Thailand is a truly phenomenal place and you'll fall in love with the people and the food! Thai people are so friendly and the KKU campus is huge so there's plenty to do without leaving for downtown. There's also a lot of free time so with a little planning, you can do lots of weekend trips all over! The program has very little structure and the academics are average but with a open mind and some motivation, you can make it a great experience.
Food: Street food is eaten at least once a day and is always delicious (though very spicy!). Foods like grilled pork, noodles, sticky rice, and green papaya salad are staples in this region of Thailand known as Isaan, but American foods like grilled chicken and burgers aren't hard to find (there one right across the street from the dorms).
Travel: Taxi is the best was to get around Khon Kaen, though you'll need to know a little bit of Thai. The university bus system is fairly reliable, though walking in the morning and evening isn't too hot. Each student shares a room with a Thai roommate, and they are a great resources fro information and to help you get places on their scooters. There's a cheap shuttle to the mall downtown that runs every 15-30 mins. Bangkok is a 6 hour bus ride down and is easy to navigate to and around. Chiang Mai is also not difficult to get to, but it's recommended you make the trips with other people if your Thai isn't strong. Flights around the country aren't expensive, but bus or train is always cheaper.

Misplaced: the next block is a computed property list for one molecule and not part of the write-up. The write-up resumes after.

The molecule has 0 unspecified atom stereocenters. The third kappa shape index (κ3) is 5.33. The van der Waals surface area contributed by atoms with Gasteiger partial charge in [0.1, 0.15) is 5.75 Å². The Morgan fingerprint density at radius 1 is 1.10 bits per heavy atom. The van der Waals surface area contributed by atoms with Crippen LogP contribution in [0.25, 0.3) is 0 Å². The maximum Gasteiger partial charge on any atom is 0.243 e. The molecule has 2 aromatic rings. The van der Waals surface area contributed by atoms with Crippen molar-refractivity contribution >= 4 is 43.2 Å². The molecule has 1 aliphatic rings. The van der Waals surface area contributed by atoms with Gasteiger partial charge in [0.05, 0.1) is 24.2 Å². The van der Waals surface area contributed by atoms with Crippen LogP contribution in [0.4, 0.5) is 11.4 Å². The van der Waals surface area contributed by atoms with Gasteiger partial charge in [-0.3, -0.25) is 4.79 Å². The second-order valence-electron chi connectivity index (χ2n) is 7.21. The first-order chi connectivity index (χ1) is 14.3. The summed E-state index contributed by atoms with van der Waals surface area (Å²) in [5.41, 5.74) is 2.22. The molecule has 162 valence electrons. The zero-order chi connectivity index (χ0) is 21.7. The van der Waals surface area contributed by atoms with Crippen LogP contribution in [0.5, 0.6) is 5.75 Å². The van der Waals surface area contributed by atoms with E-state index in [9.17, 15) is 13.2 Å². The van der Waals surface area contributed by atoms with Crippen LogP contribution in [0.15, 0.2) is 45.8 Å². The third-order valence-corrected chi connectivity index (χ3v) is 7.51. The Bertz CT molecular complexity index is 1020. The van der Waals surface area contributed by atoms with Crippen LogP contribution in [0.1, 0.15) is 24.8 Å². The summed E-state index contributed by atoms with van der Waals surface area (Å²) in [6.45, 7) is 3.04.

Khon Kaen: What great about Khon Kaen is it's not touristy, you'll find you're immersing in true Thai culture in the northeast region of the country. If you're looking to experience what South Asia Nice small city but KKU campus is basically its own town so you'll rarely leave unless going to U-bar (nightclub), the mall, or the grocery store. Bar street is less than a 1/4 mile from the dorm so you don't have to go far for casual drinks.
Academics: Thai class is taught separately (at the study center), but is definitely the best class! The class is interactive and engaging, the teachers are great, and you'll be surprised how well your Thai is in just a four months! There are even a few field trips. Public health classes are taught at the university (a 10 min walk to the bus stop and another 10 min bus ride). Coursework is quite easy, but not interesting or engaging. A few papers and some minor homework, but readings were practically optional so you get lots of free time ! The professors are great people and teachers, however, despite the small class sizes, classes were lecture style and quite long (one or two classes a day with a total of 3-5 hours of class). Many students studying public health in the US explained this program was not a good example of the subject. However, the CIEE and university faculty are very receptive to constructive feedback and are always there to meet and discuss the classes.
Studying abroad is an experience that requires you to learn how to adapt to a new culture, and Thailand is a perfect place for that! The smaller program size allows you to meet a diverse yet amazing group of American students while making new Thai friends who will show you the best the region. While the academics aren't strong, the CPH program has long weekends and many afternoons free for exploring and traveling around.